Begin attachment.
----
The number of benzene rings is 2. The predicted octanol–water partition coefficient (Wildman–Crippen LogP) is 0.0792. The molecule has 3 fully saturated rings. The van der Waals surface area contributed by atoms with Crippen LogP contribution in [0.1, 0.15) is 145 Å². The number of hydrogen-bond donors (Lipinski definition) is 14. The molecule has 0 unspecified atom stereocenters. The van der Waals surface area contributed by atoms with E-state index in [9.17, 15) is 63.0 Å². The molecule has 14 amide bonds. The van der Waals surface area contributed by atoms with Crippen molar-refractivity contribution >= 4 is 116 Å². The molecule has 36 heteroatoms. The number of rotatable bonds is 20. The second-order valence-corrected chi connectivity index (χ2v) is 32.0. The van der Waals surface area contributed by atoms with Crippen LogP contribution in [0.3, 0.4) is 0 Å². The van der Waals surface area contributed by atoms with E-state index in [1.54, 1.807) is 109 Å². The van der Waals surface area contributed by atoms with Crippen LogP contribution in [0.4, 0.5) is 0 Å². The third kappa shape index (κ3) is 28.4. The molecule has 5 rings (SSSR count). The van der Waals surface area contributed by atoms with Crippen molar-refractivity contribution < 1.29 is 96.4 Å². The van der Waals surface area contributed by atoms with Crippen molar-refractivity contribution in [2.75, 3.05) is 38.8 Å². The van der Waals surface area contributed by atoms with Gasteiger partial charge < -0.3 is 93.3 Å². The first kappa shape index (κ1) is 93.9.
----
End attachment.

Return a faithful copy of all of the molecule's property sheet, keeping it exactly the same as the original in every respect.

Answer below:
The number of benzene rings is 2. The predicted octanol–water partition coefficient (Wildman–Crippen LogP) is 0.0792. The molecule has 3 fully saturated rings. The van der Waals surface area contributed by atoms with Crippen LogP contribution in [0.1, 0.15) is 145 Å². The number of hydrogen-bond donors (Lipinski definition) is 14. The molecule has 0 unspecified atom stereocenters. The van der Waals surface area contributed by atoms with E-state index in [9.17, 15) is 63.0 Å². The molecule has 14 amide bonds. The van der Waals surface area contributed by atoms with Crippen molar-refractivity contribution >= 4 is 116 Å². The molecule has 36 heteroatoms. The number of rotatable bonds is 20. The second-order valence-corrected chi connectivity index (χ2v) is 32.0. The van der Waals surface area contributed by atoms with Crippen LogP contribution in [0.3, 0.4) is 0 Å². The van der Waals surface area contributed by atoms with E-state index in [1.54, 1.807) is 109 Å². The van der Waals surface area contributed by atoms with Crippen LogP contribution in [0.4, 0.5) is 0 Å². The third kappa shape index (κ3) is 28.4. The molecule has 5 rings (SSSR count). The van der Waals surface area contributed by atoms with Crippen molar-refractivity contribution < 1.29 is 96.4 Å². The van der Waals surface area contributed by atoms with Crippen molar-refractivity contribution in [2.75, 3.05) is 38.8 Å². The van der Waals surface area contributed by atoms with Gasteiger partial charge < -0.3 is 93.3 Å². The first kappa shape index (κ1) is 93.9.